was able to converse with one who knew more about his favorite subjects than he did. The wonderful and profound knowledge of Clerk Maxwell, combined with a childish simplicity and the kindliest of natures, made a great impression on Prof. Rowland. He looks back to this visit as one of the most notable events of his life. From England he went to France, thence to Germany, where he entered the laboratory of Baron von Helmholtz. It was here he carried out his research on the magnetic action of electric convection—an idea he had conceived in 1868 while reading Faraday's Researches. He returned to America in 1876, and assumed his duties as Professor of Physics in the Johns Hopkins University.
Prof. Rowland was at this time only twenty-seven years of age, a period at which many of his graduate students now begin the study of physics under his able tutelage. His students are sincerely
attached to him, and have so profound a respect for his knowledge and ability that many of them emulate his example and gladly spend hours of extra time in testing interesting experiments suggested by his lectures.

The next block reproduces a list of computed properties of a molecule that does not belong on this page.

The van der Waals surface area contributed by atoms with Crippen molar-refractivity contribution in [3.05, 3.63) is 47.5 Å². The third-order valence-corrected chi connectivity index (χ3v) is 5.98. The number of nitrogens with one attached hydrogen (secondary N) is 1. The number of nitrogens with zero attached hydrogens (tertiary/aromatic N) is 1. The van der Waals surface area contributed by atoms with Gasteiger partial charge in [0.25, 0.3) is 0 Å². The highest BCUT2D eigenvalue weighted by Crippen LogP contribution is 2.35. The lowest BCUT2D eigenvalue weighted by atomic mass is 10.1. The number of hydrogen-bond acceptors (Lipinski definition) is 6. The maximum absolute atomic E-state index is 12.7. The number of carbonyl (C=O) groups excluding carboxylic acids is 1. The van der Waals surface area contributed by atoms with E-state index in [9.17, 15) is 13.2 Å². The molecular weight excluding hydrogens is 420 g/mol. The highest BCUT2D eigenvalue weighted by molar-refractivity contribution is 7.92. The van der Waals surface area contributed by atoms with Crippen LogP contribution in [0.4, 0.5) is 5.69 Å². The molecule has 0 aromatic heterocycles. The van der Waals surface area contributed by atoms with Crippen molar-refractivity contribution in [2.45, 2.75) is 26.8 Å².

During the early years of Prof. Rowland's life in Baltimore he made a new determination of the mechanical equivalent of heat, in which he introduced exact thermometry for the first time. He made a considerable correction in Joule's value. He also discovered that water had a minimum value of its specific heat, a fact unnoticed before. Soon after he made a determination of the unit of electrical resistance, the ohm, which demonstrated the error of the British Association Committee. This experiment he repeated with a Government appropriation as a member of the International Congress for fixing this standard. When this congress met at Paris, in 1884, Prof. Rowland protested against the value there adopted, as it did not agree with his experiment. At the Congress of Electricians, held at the Centennial Exposition at Chicago, in 1893, the International Chamber of Delegates, of which Prof. Rowland was president,